Rural-urban variations in age at menarche, adult height, leg length and abdominal adiposity in black south African women in transitioning South Africa

SOURCE: Annals of Human Biology
OUTPUT TYPE: Journal Article
PUBLICATION YEAR: 2018
TITLE AUTHOR(S): R.Said-Mohamed, A.Prioreschi, L.H.Nyati, ACVan Heerden, R.J.Munthali, K.Kahn, S.M.Tollman, F.X.Gomez-Olive, B.Houle, D.B.Dunger, S.A.Norris
KEYWORDS: NUTRITION, PUBERTY, WEIGHT MANAGEMENT, WOMEN
Print: HSRC Library: shelf number 10298
HANDLE: 20.500.11910/11897
URI: http://hdl.handle.net/20.500.11910/11897

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Abstract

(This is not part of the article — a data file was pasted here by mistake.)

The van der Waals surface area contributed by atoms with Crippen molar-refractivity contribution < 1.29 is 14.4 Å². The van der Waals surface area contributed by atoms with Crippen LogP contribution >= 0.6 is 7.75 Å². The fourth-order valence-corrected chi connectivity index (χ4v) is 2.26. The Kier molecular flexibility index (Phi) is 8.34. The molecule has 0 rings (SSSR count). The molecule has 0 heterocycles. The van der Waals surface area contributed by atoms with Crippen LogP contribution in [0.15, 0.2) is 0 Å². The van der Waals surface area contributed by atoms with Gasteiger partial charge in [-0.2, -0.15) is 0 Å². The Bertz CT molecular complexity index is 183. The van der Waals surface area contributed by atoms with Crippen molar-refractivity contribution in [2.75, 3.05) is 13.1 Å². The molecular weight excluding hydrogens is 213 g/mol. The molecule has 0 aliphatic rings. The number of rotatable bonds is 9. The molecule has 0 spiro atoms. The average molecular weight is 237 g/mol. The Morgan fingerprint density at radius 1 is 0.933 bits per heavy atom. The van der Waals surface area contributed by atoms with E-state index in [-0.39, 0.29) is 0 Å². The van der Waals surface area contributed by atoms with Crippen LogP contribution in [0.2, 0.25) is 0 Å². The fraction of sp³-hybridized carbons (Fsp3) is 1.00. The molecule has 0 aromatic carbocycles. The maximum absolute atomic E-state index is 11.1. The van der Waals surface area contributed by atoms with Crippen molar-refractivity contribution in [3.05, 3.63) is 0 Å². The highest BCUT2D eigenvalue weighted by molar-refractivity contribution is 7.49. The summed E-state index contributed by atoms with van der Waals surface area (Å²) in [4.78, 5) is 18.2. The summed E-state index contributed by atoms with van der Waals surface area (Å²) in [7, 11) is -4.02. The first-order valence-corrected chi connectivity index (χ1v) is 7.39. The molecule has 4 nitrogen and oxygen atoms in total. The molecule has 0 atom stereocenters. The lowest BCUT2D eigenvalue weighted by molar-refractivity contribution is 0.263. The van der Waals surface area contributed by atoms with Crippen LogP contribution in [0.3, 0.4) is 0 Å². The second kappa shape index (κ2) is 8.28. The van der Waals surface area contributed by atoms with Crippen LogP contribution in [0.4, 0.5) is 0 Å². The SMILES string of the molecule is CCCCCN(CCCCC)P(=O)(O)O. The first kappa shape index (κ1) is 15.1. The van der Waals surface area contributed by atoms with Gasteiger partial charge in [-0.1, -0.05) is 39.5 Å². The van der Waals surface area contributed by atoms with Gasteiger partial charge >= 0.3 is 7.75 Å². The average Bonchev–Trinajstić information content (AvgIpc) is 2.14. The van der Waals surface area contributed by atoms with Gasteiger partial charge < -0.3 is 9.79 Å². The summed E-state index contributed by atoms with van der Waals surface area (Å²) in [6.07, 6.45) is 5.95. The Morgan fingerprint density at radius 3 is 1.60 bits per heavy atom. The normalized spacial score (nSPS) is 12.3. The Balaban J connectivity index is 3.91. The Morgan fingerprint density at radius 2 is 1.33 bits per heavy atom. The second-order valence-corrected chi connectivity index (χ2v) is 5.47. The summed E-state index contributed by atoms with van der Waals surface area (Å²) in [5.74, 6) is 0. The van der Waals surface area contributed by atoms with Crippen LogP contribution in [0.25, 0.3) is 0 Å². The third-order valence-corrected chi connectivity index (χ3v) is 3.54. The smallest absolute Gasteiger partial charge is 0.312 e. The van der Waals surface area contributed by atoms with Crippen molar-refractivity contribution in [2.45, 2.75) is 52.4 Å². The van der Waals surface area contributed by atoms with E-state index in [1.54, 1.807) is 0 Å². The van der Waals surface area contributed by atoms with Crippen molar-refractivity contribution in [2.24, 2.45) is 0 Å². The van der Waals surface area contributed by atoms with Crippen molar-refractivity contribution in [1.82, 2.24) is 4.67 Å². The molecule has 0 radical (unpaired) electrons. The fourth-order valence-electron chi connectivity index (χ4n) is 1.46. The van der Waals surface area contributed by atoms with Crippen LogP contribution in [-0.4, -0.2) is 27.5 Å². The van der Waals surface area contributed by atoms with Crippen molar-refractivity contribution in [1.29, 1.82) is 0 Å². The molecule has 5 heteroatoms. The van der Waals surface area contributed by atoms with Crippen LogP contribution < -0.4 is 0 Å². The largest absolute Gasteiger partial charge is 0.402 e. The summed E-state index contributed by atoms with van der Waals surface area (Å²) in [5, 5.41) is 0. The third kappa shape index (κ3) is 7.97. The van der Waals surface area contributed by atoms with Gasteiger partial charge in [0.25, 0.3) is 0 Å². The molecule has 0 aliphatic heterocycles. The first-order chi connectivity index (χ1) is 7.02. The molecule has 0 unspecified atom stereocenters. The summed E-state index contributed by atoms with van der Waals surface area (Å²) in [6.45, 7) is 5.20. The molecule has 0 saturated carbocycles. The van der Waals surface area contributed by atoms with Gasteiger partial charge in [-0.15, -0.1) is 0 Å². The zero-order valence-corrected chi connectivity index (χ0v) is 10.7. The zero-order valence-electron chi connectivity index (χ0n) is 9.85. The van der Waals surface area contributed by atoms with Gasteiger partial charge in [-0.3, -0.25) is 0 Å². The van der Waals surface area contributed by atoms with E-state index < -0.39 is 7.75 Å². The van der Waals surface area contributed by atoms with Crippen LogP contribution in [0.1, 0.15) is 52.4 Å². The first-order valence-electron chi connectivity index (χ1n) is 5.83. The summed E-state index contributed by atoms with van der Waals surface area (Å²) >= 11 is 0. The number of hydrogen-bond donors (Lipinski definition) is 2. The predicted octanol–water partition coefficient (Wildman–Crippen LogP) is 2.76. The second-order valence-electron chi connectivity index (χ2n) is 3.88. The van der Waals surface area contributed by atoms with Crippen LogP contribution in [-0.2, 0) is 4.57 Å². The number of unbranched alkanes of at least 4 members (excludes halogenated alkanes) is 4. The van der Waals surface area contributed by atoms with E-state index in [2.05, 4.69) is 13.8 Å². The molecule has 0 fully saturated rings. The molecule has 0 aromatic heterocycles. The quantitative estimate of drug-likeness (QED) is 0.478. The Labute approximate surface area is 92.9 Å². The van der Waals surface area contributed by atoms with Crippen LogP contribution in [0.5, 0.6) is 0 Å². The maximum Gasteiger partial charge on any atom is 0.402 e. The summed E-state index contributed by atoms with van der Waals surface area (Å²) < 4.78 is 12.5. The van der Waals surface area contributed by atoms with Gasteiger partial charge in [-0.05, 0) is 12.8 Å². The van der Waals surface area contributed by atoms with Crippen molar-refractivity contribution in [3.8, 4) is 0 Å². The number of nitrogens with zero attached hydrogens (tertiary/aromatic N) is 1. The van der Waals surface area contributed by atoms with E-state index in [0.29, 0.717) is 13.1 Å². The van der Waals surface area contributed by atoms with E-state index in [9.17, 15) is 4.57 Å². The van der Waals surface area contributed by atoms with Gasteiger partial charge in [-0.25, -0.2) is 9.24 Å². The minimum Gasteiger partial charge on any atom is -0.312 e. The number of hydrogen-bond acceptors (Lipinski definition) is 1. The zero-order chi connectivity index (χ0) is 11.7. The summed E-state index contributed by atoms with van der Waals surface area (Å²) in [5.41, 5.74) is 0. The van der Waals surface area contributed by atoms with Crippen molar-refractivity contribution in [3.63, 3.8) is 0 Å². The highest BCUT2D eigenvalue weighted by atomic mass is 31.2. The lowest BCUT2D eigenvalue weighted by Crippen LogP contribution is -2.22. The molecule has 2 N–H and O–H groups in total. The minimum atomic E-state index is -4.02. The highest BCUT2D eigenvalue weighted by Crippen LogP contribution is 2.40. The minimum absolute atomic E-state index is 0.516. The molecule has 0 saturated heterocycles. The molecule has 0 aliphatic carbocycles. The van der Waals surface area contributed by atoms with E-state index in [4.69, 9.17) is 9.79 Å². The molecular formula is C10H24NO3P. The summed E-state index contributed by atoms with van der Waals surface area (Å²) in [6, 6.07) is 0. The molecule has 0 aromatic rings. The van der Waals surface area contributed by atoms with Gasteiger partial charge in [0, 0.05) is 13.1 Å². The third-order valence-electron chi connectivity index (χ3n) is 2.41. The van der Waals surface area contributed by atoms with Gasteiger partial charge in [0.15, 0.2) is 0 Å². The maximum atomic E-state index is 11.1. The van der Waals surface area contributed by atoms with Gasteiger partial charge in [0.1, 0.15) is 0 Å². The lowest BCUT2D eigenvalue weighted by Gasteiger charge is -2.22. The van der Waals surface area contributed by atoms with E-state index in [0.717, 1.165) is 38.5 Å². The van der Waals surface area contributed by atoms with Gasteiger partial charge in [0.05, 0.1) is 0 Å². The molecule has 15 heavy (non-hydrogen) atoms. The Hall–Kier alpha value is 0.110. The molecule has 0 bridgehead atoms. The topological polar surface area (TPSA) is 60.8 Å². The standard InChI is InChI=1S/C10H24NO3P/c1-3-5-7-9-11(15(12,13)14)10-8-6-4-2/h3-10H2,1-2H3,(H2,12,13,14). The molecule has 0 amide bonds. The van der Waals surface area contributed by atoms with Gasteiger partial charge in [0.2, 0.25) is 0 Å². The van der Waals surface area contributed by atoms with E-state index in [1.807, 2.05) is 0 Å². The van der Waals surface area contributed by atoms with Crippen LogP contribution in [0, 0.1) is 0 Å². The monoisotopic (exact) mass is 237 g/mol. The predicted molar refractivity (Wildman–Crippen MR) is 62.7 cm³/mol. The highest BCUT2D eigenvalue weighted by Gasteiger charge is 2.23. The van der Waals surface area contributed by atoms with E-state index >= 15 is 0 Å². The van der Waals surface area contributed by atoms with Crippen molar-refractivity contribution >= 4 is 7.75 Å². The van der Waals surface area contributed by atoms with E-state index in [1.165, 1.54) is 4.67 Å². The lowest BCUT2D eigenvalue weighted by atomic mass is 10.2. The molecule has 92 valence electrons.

The pre-pubertal socioeconomic environment may be an important determinant of age at menarche, adult height, body proportions and adiposity: traits closely linked to adolescent and adult health. This study explored differences in age at menarche, adult height, relative leg-length and waist circumference between rural and urban black South African young adult women, who are at different stages of the nutrition and epidemiologic transitions. We compared 18???23 year-old black South African women, 482 urban-dwelling from Soweto and 509 from the rural Mpumalanga province. Age at menarche, obstetric history and household socio-demographic and economic information were recorded using interview-administered questionnaires. Height, sitting-height, hip and waist circumference were measured using standardised techniques. Urban and rural black South African women differed in their age at menarche (at ages 12.7 and 14.5 years, respectively). In urban women, a one-year increase in age at menarche was associated with a 0.65 cm and 0.16% increase in height and relative leg-length ratio, respectively. In both settings, earlier age at menarche and shorter relative leg-length were independently associated with an increase in waist circumference. In black South African women, the earlier onset of puberty, and consequently an earlier growth cessation process, may lead to central fat mass accumulation in adulthood.